14 October 1999
Spinning Northern Ireland
The appointment of Peter Mandelson to the post of Northern Ireland
secretary finds the Six Counties once again made the backdrop of political
posturing, writes James Heartfield
The Prince of Darkness' return to the cabinet after the undeclared home
loan 'scandal' is a boost for the prime minister, for whom Mandelson is an
important ally. But for all of Mandelson's black arts the prospect of a
breakthrough in Northern Ireland's so-called peace process is unlikely.
It was all so different back then. In 1997, prime minister Blair and
President Clinton basked in the warm glow of Derry's admiration. A town
that had been so slighted for so long was understandably flattered to
welcome two of the world's most respected leaders.
Last week Clinton mused that the players in the Northern Ireland peace
process were a pair of old drunks, who, swearing that they will give up,
turn back for one more just as they reach the door. Perhaps a joke about
drunken Paddies was bound to provoke some voluble lobbies, but in any event
few could have missed the president's disappointment with the peace process.
And in the summer, just back from a photo-opportunity of a victory in
Kosovo, Tony Blair staked his reputation on getting an agreement between
the Ulster Unionists and Sinn Fein to sit together in a Northern Irish
government. David Trimble's Ulster Unionists did what Slobodan Milosevic
could not: they faced down Tony Blair's last and final offer.
Since then the peace process has failed to produce dividends for the
government. Without the IRA's agreement to decommission its arms or the
Unionists' to accept Sinn Fein into a Northern Ireland cabinet, the
euphoria and the kudos have dried up. Once again the Northern Ireland
minister's job is the ugly sister in the cabinet.
Initiatives like the Bloody Sunday inquiry or the Patten report on the
Royal Ulster Constabulary only succeed in raising false expectations among
nationalists and offending diehard Unionists. Without substantial movement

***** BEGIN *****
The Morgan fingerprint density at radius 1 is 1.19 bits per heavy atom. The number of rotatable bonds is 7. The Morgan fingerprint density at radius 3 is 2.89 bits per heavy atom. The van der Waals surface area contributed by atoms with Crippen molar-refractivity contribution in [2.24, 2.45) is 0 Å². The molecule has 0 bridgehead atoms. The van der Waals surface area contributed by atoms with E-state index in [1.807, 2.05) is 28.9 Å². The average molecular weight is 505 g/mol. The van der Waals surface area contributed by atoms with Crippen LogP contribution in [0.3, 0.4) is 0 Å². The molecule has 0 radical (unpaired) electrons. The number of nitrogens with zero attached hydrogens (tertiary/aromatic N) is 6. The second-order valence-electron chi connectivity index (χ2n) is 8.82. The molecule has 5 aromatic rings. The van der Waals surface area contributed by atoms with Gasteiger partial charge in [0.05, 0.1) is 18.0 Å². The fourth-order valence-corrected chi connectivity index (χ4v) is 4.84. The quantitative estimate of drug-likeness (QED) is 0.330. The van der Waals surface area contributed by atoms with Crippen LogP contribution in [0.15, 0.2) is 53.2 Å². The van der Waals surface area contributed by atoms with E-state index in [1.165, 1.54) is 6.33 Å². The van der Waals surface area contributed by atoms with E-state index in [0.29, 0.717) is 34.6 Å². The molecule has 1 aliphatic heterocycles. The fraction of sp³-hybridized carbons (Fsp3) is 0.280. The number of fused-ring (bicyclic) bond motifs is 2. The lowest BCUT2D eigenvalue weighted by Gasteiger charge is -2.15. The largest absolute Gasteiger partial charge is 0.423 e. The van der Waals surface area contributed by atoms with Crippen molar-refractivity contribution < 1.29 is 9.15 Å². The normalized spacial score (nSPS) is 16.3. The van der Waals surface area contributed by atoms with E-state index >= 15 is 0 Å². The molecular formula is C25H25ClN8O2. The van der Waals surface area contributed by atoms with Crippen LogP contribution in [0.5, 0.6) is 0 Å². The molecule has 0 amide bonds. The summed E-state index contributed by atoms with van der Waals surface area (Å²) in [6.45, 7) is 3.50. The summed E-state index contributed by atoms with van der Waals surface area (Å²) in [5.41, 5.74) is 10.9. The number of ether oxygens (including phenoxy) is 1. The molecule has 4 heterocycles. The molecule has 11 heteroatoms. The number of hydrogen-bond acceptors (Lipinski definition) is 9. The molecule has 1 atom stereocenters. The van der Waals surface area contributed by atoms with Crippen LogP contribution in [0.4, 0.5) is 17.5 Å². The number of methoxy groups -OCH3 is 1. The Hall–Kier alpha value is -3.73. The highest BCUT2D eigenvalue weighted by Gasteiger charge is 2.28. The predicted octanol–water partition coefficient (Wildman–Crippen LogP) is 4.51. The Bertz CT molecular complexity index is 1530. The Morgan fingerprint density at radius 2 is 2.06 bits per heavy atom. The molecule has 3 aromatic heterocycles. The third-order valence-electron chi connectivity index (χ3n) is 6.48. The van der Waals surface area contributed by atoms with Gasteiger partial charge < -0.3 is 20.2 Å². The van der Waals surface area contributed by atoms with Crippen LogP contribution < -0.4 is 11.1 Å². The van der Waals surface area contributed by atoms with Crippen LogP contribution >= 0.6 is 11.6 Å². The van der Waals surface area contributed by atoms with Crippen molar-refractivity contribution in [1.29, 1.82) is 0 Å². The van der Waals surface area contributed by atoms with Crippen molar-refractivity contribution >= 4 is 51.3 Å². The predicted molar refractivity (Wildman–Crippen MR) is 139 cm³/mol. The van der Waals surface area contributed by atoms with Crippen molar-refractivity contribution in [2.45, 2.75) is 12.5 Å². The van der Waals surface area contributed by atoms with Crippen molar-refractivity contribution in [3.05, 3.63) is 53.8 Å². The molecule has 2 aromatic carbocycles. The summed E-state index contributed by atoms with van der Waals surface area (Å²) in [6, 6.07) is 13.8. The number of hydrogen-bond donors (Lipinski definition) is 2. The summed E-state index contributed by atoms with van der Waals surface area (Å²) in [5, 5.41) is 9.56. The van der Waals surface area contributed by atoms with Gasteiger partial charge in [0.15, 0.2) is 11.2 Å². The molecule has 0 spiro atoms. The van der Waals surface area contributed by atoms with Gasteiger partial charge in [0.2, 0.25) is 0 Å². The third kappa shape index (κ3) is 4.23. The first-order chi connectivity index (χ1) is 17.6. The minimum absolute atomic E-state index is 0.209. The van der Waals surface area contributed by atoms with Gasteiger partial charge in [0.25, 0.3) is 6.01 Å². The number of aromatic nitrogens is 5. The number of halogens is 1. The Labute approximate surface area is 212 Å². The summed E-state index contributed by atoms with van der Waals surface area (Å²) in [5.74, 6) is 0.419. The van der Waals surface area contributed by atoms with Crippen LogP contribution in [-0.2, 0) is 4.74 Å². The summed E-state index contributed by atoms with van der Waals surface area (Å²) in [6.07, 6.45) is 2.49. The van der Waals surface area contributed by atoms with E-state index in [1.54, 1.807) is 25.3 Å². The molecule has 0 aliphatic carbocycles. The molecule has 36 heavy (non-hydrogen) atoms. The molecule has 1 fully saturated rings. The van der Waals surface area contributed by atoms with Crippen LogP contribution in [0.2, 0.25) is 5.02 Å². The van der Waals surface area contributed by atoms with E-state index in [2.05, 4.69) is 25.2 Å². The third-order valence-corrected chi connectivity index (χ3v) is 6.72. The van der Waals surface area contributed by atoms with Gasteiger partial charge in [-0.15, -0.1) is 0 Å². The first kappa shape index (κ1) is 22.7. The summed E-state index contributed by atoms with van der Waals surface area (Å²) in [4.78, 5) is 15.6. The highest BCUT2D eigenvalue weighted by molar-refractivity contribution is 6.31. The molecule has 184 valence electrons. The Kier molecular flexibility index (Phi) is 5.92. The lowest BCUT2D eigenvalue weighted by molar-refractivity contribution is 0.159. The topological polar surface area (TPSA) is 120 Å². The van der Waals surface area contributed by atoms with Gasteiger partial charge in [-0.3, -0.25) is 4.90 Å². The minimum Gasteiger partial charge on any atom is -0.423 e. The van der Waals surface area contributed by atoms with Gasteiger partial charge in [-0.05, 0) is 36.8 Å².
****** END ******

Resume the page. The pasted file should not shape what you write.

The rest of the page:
from the parties, they only succeed in creating hostility.
Peter Mandelson certainly seems to be the man for the job. Duplicity and a
thick skin have been the stock-in-trade of Northern Ireland secretaries.
Temperamentally, Mandelson is well suited to the role of facing down
entrenched positions - having done just that in the Labour Party. The
Unionists may come to wish that they had not lobbied for Mo Mowlam's removal.
For Mandelson, it is a chance to rehabilitate himself after the press
tripped him up with just the sort of puffed-up scandal that he had used
with such effect against his enemies. Mandelson trailed his desire to take
over the brief behind the scenes, talking up his experiences as a Weekend
World reporter on Northern Ireland in the 1980s. His perennial difficulty
is that he has always been better at being unpleasant to people than
winning popular support. His old friend the prime minister might well think
that that is just what is needed in Northern Ireland. And for Mandelson the
appointment is an opportunity. The trick is to make the warring factions
swallow bitter medicine, winning praise at home.
In Northern Ireland Mandelson's job will be to face down the Unionists, and
try to begin dismantling the extraordinary military and political machine
that has been built for them by successive British governments. Unionism is
a textbook case of the 'forces of conservatism' that the prime minister has
vowed to rid the country of. Sinn Fein president Gerry Adams has said it is
crucial that Mandelson 'implements British government policy'. Mandelson
might find the Unionists a bit harder to do over than their Conservative
colleagues. And creating a police apparatus that enjoys the respect of
nationalists and Unionists alike is a dim prospect.
Mandelson's long experience in backroom fixing and undermining entrenched
political movements will be turned against both sides in the conflict. The
fate of the people of Northern Ireland, though, has once again been left in
the hands of politicians that are principally concerned with enhancing
their own positions.
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